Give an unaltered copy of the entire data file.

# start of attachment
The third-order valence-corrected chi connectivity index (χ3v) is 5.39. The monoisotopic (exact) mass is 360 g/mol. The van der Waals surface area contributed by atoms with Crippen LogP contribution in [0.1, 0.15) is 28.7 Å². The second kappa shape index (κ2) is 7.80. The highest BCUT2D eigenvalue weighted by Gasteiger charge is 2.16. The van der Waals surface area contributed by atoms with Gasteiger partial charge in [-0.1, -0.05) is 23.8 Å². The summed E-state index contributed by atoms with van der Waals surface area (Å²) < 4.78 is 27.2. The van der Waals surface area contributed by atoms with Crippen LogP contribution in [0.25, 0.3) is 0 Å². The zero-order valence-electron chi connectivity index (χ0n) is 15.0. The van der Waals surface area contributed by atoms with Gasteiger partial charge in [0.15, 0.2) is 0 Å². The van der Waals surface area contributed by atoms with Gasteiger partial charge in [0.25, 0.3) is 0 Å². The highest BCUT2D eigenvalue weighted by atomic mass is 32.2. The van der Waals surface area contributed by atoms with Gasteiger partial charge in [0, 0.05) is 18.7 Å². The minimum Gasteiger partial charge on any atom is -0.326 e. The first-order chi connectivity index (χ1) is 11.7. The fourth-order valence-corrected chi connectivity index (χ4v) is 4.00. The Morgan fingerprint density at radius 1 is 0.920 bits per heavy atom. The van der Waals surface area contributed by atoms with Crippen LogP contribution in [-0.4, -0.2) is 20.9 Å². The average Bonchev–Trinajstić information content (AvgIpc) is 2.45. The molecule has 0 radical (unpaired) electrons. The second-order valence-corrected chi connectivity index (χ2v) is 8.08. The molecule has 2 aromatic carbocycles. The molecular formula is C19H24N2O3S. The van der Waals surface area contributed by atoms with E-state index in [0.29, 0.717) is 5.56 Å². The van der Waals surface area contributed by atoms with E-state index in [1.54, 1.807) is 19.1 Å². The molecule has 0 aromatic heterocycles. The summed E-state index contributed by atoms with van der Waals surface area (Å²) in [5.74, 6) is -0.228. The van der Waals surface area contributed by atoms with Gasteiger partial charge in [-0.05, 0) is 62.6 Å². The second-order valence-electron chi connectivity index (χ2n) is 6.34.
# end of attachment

The third-order valence-corrected chi connectivity index (χ3v) is 5.39. The monoisotopic (exact) mass is 360 g/mol. The van der Waals surface area contributed by atoms with Crippen LogP contribution in [0.1, 0.15) is 28.7 Å². The second kappa shape index (κ2) is 7.80. The highest BCUT2D eigenvalue weighted by Gasteiger charge is 2.16. The van der Waals surface area contributed by atoms with Gasteiger partial charge in [-0.1, -0.05) is 23.8 Å². The summed E-state index contributed by atoms with van der Waals surface area (Å²) < 4.78 is 27.2. The van der Waals surface area contributed by atoms with Crippen LogP contribution in [0.25, 0.3) is 0 Å². The zero-order valence-electron chi connectivity index (χ0n) is 15.0. The van der Waals surface area contributed by atoms with Gasteiger partial charge in [0.15, 0.2) is 0 Å². The van der Waals surface area contributed by atoms with Gasteiger partial charge in [0.25, 0.3) is 0 Å². The highest BCUT2D eigenvalue weighted by atomic mass is 32.2. The van der Waals surface area contributed by atoms with Gasteiger partial charge in [0, 0.05) is 18.7 Å². The minimum Gasteiger partial charge on any atom is -0.326 e. The first-order chi connectivity index (χ1) is 11.7. The fourth-order valence-corrected chi connectivity index (χ4v) is 4.00. The Morgan fingerprint density at radius 1 is 0.920 bits per heavy atom. The van der Waals surface area contributed by atoms with Crippen LogP contribution in [-0.4, -0.2) is 20.9 Å². The average Bonchev–Trinajstić information content (AvgIpc) is 2.45. The molecule has 0 radical (unpaired) electrons. The second-order valence-corrected chi connectivity index (χ2v) is 8.08. The molecule has 2 aromatic carbocycles. The molecular formula is C19H24N2O3S. The van der Waals surface area contributed by atoms with E-state index in [0.29, 0.717) is 5.56 Å². The van der Waals surface area contributed by atoms with E-state index in [1.54, 1.807) is 19.1 Å². The molecule has 0 aromatic heterocycles. The summed E-state index contributed by atoms with van der Waals surface area (Å²) in [5.74, 6) is -0.228. The van der Waals surface area contributed by atoms with Gasteiger partial charge in [-0.05, 0) is 62.6 Å². The second-order valence-electron chi connectivity index (χ2n) is 6.34.